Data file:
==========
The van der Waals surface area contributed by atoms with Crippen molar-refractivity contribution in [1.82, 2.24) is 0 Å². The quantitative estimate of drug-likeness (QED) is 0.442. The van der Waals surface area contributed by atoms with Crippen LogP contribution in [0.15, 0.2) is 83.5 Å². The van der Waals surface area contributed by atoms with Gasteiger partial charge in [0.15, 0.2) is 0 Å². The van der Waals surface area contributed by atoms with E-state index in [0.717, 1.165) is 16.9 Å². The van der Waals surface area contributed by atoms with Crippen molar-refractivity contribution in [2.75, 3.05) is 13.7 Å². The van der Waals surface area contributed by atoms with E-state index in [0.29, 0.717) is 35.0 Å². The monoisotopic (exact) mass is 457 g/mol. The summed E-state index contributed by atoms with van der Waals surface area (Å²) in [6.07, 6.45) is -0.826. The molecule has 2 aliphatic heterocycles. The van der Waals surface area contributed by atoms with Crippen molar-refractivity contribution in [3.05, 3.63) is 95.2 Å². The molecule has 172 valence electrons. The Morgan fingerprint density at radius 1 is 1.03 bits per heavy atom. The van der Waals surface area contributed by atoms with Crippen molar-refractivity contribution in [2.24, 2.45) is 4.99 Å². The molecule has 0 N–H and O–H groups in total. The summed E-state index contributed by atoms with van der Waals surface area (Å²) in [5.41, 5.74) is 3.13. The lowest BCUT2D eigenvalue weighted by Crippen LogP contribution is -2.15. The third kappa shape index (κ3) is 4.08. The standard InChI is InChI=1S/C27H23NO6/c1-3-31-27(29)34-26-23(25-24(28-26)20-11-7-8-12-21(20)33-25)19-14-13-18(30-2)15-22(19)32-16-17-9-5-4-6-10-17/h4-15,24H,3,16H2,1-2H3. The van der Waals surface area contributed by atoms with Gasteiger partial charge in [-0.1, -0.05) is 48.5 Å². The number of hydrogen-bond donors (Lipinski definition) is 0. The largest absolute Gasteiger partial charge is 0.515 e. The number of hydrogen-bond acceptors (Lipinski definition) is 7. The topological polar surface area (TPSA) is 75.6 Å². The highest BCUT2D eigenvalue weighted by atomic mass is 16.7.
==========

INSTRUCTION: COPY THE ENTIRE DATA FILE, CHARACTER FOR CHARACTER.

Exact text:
The van der Waals surface area contributed by atoms with Crippen molar-refractivity contribution in [1.82, 2.24) is 0 Å². The quantitative estimate of drug-likeness (QED) is 0.442. The van der Waals surface area contributed by atoms with Crippen LogP contribution in [0.15, 0.2) is 83.5 Å². The van der Waals surface area contributed by atoms with Gasteiger partial charge in [0.15, 0.2) is 0 Å². The van der Waals surface area contributed by atoms with E-state index in [0.717, 1.165) is 16.9 Å². The van der Waals surface area contributed by atoms with Crippen molar-refractivity contribution in [2.75, 3.05) is 13.7 Å². The van der Waals surface area contributed by atoms with E-state index in [0.29, 0.717) is 35.0 Å². The monoisotopic (exact) mass is 457 g/mol. The summed E-state index contributed by atoms with van der Waals surface area (Å²) in [6.07, 6.45) is -0.826. The molecule has 2 aliphatic heterocycles. The van der Waals surface area contributed by atoms with Crippen molar-refractivity contribution in [3.05, 3.63) is 95.2 Å². The molecule has 172 valence electrons. The Morgan fingerprint density at radius 1 is 1.03 bits per heavy atom. The van der Waals surface area contributed by atoms with Crippen molar-refractivity contribution in [2.24, 2.45) is 4.99 Å². The molecule has 0 N–H and O–H groups in total. The summed E-state index contributed by atoms with van der Waals surface area (Å²) in [5.41, 5.74) is 3.13. The lowest BCUT2D eigenvalue weighted by Crippen LogP contribution is -2.15. The third kappa shape index (κ3) is 4.08. The standard InChI is InChI=1S/C27H23NO6/c1-3-31-27(29)34-26-23(25-24(28-26)20-11-7-8-12-21(20)33-25)19-14-13-18(30-2)15-22(19)32-16-17-9-5-4-6-10-17/h4-15,24H,3,16H2,1-2H3. The van der Waals surface area contributed by atoms with Gasteiger partial charge in [-0.1, -0.05) is 48.5 Å². The number of hydrogen-bond donors (Lipinski definition) is 0. The largest absolute Gasteiger partial charge is 0.515 e. The number of hydrogen-bond acceptors (Lipinski definition) is 7. The topological polar surface area (TPSA) is 75.6 Å². The highest BCUT2D eigenvalue weighted by atomic mass is 16.7.